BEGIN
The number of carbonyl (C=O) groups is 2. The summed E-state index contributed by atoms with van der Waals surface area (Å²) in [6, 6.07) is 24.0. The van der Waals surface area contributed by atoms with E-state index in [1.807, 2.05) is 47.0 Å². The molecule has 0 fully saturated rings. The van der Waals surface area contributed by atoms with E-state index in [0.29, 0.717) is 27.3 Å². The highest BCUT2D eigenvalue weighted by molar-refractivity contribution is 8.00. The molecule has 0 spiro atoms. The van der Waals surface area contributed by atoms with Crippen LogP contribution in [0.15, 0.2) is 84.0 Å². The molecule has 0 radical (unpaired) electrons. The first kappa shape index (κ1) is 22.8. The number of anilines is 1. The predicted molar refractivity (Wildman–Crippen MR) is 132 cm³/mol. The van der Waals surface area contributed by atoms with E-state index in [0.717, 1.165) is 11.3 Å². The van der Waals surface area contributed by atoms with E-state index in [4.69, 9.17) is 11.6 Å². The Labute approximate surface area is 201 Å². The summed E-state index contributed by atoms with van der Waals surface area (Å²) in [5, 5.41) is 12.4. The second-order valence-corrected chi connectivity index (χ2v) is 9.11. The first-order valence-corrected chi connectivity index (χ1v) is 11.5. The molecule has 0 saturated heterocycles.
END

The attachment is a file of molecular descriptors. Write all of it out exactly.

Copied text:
The number of carbonyl (C=O) groups is 2. The summed E-state index contributed by atoms with van der Waals surface area (Å²) in [6, 6.07) is 24.0. The van der Waals surface area contributed by atoms with E-state index in [1.807, 2.05) is 47.0 Å². The molecule has 0 fully saturated rings. The van der Waals surface area contributed by atoms with E-state index in [0.29, 0.717) is 27.3 Å². The highest BCUT2D eigenvalue weighted by molar-refractivity contribution is 8.00. The molecule has 0 spiro atoms. The van der Waals surface area contributed by atoms with Crippen LogP contribution in [0.15, 0.2) is 84.0 Å². The molecule has 0 radical (unpaired) electrons. The first kappa shape index (κ1) is 22.8. The number of anilines is 1. The predicted molar refractivity (Wildman–Crippen MR) is 132 cm³/mol. The van der Waals surface area contributed by atoms with E-state index in [0.717, 1.165) is 11.3 Å². The van der Waals surface area contributed by atoms with E-state index in [4.69, 9.17) is 11.6 Å². The Labute approximate surface area is 201 Å². The summed E-state index contributed by atoms with van der Waals surface area (Å²) in [5, 5.41) is 12.4. The second-order valence-corrected chi connectivity index (χ2v) is 9.11. The first-order valence-corrected chi connectivity index (χ1v) is 11.5. The molecule has 0 saturated heterocycles.